Wall Street Bankers Still Buying Luxury Homes Despite Lower Bonuses

Wall Street kicked off its 2015 bonus season with less fanfare this year due to lackluster fourth quarter profits. But that hasn’t stopped Wall Street elites from purchasing luxury homes at a time when most Americans are struggling to make a living wage and keep a roof over their heads.

The New York Times reported that while Wall Street bonuses have been in decline overall since the recession, real estate brokers like Cindy Scholz who deal with Wall Street high-rollers looking at two-bedroom properties in the $2 million range are upping their budgets after receiving their Wall Street bonuses.

“They took off for the holidays and came back and said their budget was $4 million to $5 million,” Scholz said.

Despite Wall Street taking in lower bonuses from London to New York in 2014 compared to the previous year, Reuters reported that Wall Street giants like Goldman Sachs are still shelling out hefty compensation packages amounting to $12.69 billion to its 34,000 employees. It’s a 2.6 percent dip from 2013, but the average bonus still netted $373,000 per employee.

Wall Street CEOs are virtually guaranteed multi-million dollar bonus packages regardless of bank profits, job cuts, and risky investments gone sour. Wall Street darling Jamie Dimon saw his bonus cut in 2013 but still cleared $10.5 million after a disastrous year for JPMorgan, largely due to the $6 billion “London Whale” loss in bad trading of credit derivatives.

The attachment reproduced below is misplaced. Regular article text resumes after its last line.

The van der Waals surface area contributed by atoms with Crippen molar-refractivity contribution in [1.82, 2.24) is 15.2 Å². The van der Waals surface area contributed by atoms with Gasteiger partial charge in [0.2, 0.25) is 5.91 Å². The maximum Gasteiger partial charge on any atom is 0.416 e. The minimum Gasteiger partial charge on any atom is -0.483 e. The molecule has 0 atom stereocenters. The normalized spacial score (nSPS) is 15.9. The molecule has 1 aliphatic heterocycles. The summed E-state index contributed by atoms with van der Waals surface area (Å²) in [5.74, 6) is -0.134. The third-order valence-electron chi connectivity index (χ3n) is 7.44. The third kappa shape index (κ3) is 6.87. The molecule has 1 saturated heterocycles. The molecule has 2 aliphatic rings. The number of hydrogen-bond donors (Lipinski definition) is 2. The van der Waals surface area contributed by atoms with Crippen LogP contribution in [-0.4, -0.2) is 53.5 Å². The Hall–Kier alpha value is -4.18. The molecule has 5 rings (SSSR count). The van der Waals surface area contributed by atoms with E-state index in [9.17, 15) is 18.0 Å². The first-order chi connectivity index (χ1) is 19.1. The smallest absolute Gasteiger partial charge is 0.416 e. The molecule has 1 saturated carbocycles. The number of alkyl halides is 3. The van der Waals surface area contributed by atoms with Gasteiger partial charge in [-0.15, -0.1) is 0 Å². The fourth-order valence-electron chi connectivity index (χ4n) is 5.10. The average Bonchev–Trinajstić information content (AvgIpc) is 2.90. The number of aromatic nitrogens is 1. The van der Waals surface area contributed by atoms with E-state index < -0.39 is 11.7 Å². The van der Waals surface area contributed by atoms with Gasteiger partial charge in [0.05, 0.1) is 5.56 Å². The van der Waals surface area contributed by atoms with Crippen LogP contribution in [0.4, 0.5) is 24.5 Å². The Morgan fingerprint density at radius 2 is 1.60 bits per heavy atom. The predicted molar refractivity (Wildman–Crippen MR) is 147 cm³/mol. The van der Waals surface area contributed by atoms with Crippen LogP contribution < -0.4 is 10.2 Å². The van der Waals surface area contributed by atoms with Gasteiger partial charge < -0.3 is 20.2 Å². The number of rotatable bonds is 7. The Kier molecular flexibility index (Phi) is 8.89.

The political will to harness Wall Street crimes – which often lead to excessive bonuses when profits are up – has lead to little action in Washington. Since coming to office, Obama has yet to prosecute and jail a single Wall Street banker responsible for the worst recession since the stock market crash of 1929. In fact, as reported by the Inquisitr back in 2012, the Obama administration has utilized the Department of Homeland Security and FBI in corroboration with Wall Street banks to violently crack-down on the Occupy Wall Street movement, a non-politically-aligned force relying on grass-roots organizing to bring attention to economic inequality and Wall Street crimes.

Wall Street bonuses may be down for 2014, but the net worth of many Wall Street CEOs and brokers are on the rise. Plush with cash, investments in real estate become an obvious choice.


Ziel Feldman of HFZ Capital Group thinks that the Wall Street bonus bump is responsible for three recent sales at the full asking price.

“We have seen a big surge after a lull during the summer months,” Feldman said.

Wall Street bonuses are typically doled out when companies release their year-end earnings or soon after. European banks generally pay less than their Wall Street counterparts. Bonuses are sent out between late January and March.

[Image via Vlad Lazarenko/Wikipedia Commons]